Creating an employee schedule sounds easy, but when there are labor costs and labor compliance laws involved, it gets tricky. California labor laws are in place to ultimately protect employee rights, and it’s up to every employer to stay on top of the existing rules and regulations. But the first step of being compliant, is fully understanding the rules.

When scheduling the same employee for two different shifts within the same day, there are more liabilities and payroll penalties that an restaurant owner can be subject to; especially if they aren’t careful.

In every fully operating restaurant, there are generally 3 busy times, which correspond to meal times: breakfast, lunch and dinner rushes. But when these periods die down, this also means that a restaurant is generating low sales… and if there are low sales, this means that labor budgets will also be lowered as well. This is where split shifts come into place. To cover labor costs, restaurant owners will generally schedule one employee for two shifts. However, California labor laws don’t make this easy.

Now what qualifies a split shift?

If an employer wishes to schedule an employee for two shifts within one work day, the shifts must obey the following rules (as per the The Industrial Welfare Commission):

  1. The time between the two scheduled shift must be longer than a meal period (30 mins min.)
  2. The two shifts must be on the same work day.
  3. The period between the two shifts may not be qualified as a meal or rest period. If an employee requests a break for their own convenience, this is not qualified as a proper wait period.

An example of a properly scheduled split shift would be:

  • First shift: 11am – 3pm
  • Second shift: 6pm -10pm

The shifts scheduled should obey the rules of split shift as explained below:

  1. They are on the same work day
  2. There’s a long enough break between the two shifts
  3. A break was not requested on behalf of the employee

The other half of complying by the California labor code, is ensuring that employees are paid the appropriate premiums. When a minimum wage employees works a split shift, they are entitled to a split shift premium that must be paid for each split shift schedule (one premium per work day).

However, the State of California’s Department of Industrial Relation notes that “any money earned over and above the state, or local, minimum wage will be credited towards the employer’s obligation to pay the split shift premium.

This means, employees who are paid more than minimum wage are also eligible for a split shift premium however the premium will be lower for those with higher wages than minimum wage.

Calculating split shift premiums

The premium is calculated as one hour’s pay at the minimum wage; and it shall be paid in addition to the minimum wage for that workday, except when the employee resides at the place of employment. Employees who voluntary pick up a secondary shift, are not owed the split shift premium.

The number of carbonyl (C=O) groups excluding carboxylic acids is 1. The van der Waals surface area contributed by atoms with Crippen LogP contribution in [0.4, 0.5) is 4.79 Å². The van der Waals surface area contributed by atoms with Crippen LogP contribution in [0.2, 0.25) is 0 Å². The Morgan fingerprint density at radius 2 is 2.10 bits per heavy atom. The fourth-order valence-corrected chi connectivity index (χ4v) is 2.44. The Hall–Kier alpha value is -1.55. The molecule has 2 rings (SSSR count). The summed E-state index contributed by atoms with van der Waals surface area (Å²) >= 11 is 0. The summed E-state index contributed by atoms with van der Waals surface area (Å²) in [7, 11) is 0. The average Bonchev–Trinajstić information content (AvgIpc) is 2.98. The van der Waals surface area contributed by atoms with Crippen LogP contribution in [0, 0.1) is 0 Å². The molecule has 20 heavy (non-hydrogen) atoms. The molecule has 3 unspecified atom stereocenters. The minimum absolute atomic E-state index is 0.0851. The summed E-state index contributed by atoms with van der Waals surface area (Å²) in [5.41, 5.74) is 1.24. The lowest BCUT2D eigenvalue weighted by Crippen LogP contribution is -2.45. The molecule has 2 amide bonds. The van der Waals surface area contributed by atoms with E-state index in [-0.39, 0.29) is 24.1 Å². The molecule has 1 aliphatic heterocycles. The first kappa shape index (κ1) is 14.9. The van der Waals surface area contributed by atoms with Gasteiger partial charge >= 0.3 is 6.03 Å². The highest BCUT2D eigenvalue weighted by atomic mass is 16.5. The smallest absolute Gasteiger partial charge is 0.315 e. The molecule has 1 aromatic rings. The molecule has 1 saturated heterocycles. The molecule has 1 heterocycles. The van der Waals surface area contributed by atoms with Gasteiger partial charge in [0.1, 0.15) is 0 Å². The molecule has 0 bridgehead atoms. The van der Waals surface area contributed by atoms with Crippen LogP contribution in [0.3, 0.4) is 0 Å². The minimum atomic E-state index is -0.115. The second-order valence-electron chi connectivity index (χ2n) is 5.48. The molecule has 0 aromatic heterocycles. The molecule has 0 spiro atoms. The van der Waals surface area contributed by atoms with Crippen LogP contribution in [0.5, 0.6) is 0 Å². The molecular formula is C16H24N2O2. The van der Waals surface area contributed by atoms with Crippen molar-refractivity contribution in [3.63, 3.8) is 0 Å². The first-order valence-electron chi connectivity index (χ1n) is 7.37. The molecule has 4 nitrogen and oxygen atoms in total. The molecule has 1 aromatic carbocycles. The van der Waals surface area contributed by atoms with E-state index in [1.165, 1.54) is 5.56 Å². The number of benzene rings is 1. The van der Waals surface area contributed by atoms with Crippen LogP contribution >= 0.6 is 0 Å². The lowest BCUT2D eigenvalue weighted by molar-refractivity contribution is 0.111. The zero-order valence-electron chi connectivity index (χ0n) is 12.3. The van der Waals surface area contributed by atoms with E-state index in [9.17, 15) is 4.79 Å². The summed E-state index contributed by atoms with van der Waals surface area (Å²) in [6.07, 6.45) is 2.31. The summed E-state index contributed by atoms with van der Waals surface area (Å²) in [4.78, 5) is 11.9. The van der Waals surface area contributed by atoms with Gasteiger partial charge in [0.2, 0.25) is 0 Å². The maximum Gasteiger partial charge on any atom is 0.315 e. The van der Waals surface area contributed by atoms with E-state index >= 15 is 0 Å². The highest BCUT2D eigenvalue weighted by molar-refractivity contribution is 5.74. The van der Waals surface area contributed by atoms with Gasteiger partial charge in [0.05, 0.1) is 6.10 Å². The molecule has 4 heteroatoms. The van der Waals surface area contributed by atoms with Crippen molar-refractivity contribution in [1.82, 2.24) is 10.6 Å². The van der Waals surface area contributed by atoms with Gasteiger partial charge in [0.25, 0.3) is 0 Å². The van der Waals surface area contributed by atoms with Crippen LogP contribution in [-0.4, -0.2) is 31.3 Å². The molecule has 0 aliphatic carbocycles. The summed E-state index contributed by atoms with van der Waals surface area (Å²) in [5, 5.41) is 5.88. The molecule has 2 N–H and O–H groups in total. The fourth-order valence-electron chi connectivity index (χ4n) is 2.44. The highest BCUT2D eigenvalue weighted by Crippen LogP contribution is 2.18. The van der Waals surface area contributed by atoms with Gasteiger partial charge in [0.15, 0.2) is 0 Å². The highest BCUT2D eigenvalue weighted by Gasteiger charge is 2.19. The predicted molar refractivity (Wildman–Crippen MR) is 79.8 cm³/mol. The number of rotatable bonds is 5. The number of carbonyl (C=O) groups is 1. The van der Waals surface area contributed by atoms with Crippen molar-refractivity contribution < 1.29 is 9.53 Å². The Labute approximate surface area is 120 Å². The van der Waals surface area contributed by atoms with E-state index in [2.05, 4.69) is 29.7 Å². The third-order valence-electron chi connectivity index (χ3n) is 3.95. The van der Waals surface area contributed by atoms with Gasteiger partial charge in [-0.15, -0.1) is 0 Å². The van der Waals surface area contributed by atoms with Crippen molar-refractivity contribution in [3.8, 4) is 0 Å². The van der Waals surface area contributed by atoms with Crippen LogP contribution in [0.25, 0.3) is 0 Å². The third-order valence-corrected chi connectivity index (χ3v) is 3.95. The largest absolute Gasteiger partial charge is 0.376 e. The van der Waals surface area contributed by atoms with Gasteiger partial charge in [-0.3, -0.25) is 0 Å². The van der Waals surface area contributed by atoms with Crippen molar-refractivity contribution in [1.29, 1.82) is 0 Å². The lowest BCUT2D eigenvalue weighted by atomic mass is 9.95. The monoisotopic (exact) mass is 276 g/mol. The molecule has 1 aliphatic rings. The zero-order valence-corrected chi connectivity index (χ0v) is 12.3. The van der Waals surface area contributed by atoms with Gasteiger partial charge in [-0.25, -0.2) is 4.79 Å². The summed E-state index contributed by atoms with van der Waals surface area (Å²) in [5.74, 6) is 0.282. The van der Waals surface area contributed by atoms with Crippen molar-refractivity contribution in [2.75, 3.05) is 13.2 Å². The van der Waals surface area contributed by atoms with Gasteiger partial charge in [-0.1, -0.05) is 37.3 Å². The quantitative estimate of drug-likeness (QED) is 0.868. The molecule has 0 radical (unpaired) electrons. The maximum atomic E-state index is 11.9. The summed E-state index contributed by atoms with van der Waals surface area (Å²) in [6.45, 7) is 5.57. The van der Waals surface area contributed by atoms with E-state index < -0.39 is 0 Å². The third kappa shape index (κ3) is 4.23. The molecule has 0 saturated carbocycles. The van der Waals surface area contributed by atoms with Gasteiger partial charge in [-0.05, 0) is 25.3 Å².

Whenever an employee is required to block off time to complete work related activities, like remaining on-call or attending mandatory meetings when unscheduled, employers are required to pay employees the time spent on work related activities.

This law particularly addresses the issue of when unscheduled employees’ are required to come into their workplace for mandatory meetings during their time off (see the case of Aleman v. AirTouch Cellular).

Employers are also required to pay an employer a daily minimum, particularly if an employee is sent home early. And if scheduled split shifts total to more than 10 hours within a work day, employers must also comply to the “spread of hours” rule. This means, if an employee works a total of more than 10 hours, they’re entitled to a minimum of one hour of pay at their regular rate.

In the case where an employee is sent home early, or less than half of what the scheduled shift is, the employee is entitled the pay of half of the scheduled shift; but is no less than two hours nor more than 4 hours, at the employee’s regular rate of pay (no less than minimum wage).

If the employee is sent home less than two hours on their second shift of one workday, then they are eligible for two hours at their regular rate of pay (no less than the minimum wage).

Here’s an example:

Joe is scheduled to work from 10am – 4pm and 6pm to 9pm. During his first shift,  Joe is sent home early at 2pm. In this case, he is not entitled to the minimum two hour pay requirement. Joe has already worked more than half of this regular shift. If he had been sent home at 11:30, then he would have been eligible for a minimum of two hours of his regular rate of pay.

During his second shift, Joe is sent home at 8pm. As he has already worked for more than half of his scheduled time, he is not entitled to the minimum two hour pay. However, if he had been sent home at 7pm, he would be entitled to two hours of his regular pay.

In conclusion

As a restaurant owner, educating yourself on the rules and regulations around labor laws, especially in regards to scheduling, will save you a headache in the long run. Creating an employee schedule for a restaurant seems like a simple task but when labor laws regarding split shifts, meal and rest periods, and overtime are thrown into the mix, maximizing your labor cost whilst turning a profit isn’t so easy. Employer’s aren’t required to pay these minimums but fully understanding labor laws will allow you to scheduling thoughtfully, and strategically.



This document is provided by Push Technologies Inc. (“Push Operations”) for information purposes only. This is not an official or legal document and should not be taken as legal advice. Push Operations does not guarantee or warrant the accuracy or completeness of the information provided. For the most accurate and up-to-date information, please check with the proper governing authority.